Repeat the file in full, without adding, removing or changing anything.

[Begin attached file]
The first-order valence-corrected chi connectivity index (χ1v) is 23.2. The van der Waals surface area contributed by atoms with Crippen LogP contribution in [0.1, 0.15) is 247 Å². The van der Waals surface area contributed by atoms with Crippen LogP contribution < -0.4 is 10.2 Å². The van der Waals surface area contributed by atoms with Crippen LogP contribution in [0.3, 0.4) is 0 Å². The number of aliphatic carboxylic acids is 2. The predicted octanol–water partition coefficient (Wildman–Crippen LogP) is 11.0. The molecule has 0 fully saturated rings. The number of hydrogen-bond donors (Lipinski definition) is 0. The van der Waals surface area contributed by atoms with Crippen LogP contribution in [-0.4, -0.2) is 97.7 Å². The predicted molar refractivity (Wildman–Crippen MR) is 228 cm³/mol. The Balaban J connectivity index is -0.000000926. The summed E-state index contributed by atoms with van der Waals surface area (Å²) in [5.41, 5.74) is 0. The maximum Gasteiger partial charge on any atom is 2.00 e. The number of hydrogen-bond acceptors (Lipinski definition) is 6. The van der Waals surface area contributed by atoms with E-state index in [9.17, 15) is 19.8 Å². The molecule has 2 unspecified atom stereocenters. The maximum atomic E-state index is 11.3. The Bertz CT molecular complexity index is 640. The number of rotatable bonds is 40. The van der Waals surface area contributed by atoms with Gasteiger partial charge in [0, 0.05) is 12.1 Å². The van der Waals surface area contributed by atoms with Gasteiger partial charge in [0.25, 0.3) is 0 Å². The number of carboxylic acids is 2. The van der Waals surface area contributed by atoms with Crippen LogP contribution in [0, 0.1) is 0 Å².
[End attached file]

The first-order valence-corrected chi connectivity index (χ1v) is 23.2. The van der Waals surface area contributed by atoms with Crippen LogP contribution in [0.1, 0.15) is 247 Å². The van der Waals surface area contributed by atoms with Crippen LogP contribution < -0.4 is 10.2 Å². The van der Waals surface area contributed by atoms with Crippen LogP contribution in [0.3, 0.4) is 0 Å². The number of aliphatic carboxylic acids is 2. The predicted octanol–water partition coefficient (Wildman–Crippen LogP) is 11.0. The molecule has 0 fully saturated rings. The number of hydrogen-bond donors (Lipinski definition) is 0. The van der Waals surface area contributed by atoms with Crippen LogP contribution in [-0.4, -0.2) is 97.7 Å². The predicted molar refractivity (Wildman–Crippen MR) is 228 cm³/mol. The Balaban J connectivity index is -0.000000926. The summed E-state index contributed by atoms with van der Waals surface area (Å²) in [5.41, 5.74) is 0. The maximum Gasteiger partial charge on any atom is 2.00 e. The number of hydrogen-bond acceptors (Lipinski definition) is 6. The van der Waals surface area contributed by atoms with E-state index in [9.17, 15) is 19.8 Å². The molecule has 2 unspecified atom stereocenters. The maximum atomic E-state index is 11.3. The Bertz CT molecular complexity index is 640. The number of rotatable bonds is 40. The van der Waals surface area contributed by atoms with Gasteiger partial charge in [0, 0.05) is 12.1 Å². The van der Waals surface area contributed by atoms with Gasteiger partial charge in [0.25, 0.3) is 0 Å². The number of carboxylic acids is 2. The van der Waals surface area contributed by atoms with Crippen LogP contribution in [0, 0.1) is 0 Å².